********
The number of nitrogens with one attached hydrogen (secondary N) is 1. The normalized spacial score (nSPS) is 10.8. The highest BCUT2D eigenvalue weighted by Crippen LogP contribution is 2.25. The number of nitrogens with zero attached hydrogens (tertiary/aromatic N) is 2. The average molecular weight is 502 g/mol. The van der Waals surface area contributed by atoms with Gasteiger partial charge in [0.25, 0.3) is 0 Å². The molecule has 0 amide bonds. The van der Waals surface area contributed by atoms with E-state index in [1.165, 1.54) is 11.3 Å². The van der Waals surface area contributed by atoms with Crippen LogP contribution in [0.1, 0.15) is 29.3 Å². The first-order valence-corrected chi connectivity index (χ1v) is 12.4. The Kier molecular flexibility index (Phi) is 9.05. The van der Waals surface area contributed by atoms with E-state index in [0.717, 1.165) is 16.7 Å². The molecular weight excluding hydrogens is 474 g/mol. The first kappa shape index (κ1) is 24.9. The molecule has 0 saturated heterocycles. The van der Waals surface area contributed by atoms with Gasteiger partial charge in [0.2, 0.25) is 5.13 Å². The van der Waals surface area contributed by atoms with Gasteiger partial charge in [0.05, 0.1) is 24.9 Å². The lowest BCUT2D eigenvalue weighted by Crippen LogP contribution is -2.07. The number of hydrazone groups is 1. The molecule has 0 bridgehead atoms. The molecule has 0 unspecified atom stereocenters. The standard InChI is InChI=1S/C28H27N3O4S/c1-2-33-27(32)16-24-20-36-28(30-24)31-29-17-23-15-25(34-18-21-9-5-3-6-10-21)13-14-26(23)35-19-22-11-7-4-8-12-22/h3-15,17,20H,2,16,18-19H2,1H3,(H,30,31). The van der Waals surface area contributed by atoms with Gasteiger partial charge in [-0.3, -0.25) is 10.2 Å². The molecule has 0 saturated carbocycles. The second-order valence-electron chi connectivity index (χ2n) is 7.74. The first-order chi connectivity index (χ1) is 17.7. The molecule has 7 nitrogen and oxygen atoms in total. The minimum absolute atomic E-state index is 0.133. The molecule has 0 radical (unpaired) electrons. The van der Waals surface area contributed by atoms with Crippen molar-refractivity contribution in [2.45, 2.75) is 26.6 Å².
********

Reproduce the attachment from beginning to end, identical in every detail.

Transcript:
The number of nitrogens with one attached hydrogen (secondary N) is 1. The normalized spacial score (nSPS) is 10.8. The highest BCUT2D eigenvalue weighted by Crippen LogP contribution is 2.25. The number of nitrogens with zero attached hydrogens (tertiary/aromatic N) is 2. The average molecular weight is 502 g/mol. The van der Waals surface area contributed by atoms with Gasteiger partial charge in [0.25, 0.3) is 0 Å². The molecule has 0 amide bonds. The van der Waals surface area contributed by atoms with E-state index in [1.165, 1.54) is 11.3 Å². The van der Waals surface area contributed by atoms with Crippen LogP contribution in [0.1, 0.15) is 29.3 Å². The first-order valence-corrected chi connectivity index (χ1v) is 12.4. The Kier molecular flexibility index (Phi) is 9.05. The van der Waals surface area contributed by atoms with E-state index in [0.717, 1.165) is 16.7 Å². The molecular weight excluding hydrogens is 474 g/mol. The first kappa shape index (κ1) is 24.9. The molecule has 0 saturated heterocycles. The van der Waals surface area contributed by atoms with Gasteiger partial charge in [0.2, 0.25) is 5.13 Å². The van der Waals surface area contributed by atoms with Gasteiger partial charge in [0.05, 0.1) is 24.9 Å². The lowest BCUT2D eigenvalue weighted by Crippen LogP contribution is -2.07. The number of hydrazone groups is 1. The molecule has 0 bridgehead atoms. The molecule has 0 unspecified atom stereocenters. The standard InChI is InChI=1S/C28H27N3O4S/c1-2-33-27(32)16-24-20-36-28(30-24)31-29-17-23-15-25(34-18-21-9-5-3-6-10-21)13-14-26(23)35-19-22-11-7-4-8-12-22/h3-15,17,20H,2,16,18-19H2,1H3,(H,30,31). The van der Waals surface area contributed by atoms with Gasteiger partial charge in [-0.3, -0.25) is 10.2 Å². The molecule has 0 saturated carbocycles. The second-order valence-electron chi connectivity index (χ2n) is 7.74. The first-order chi connectivity index (χ1) is 17.7. The molecule has 7 nitrogen and oxygen atoms in total. The minimum absolute atomic E-state index is 0.133. The molecule has 0 radical (unpaired) electrons. The van der Waals surface area contributed by atoms with Crippen molar-refractivity contribution in [2.45, 2.75) is 26.6 Å².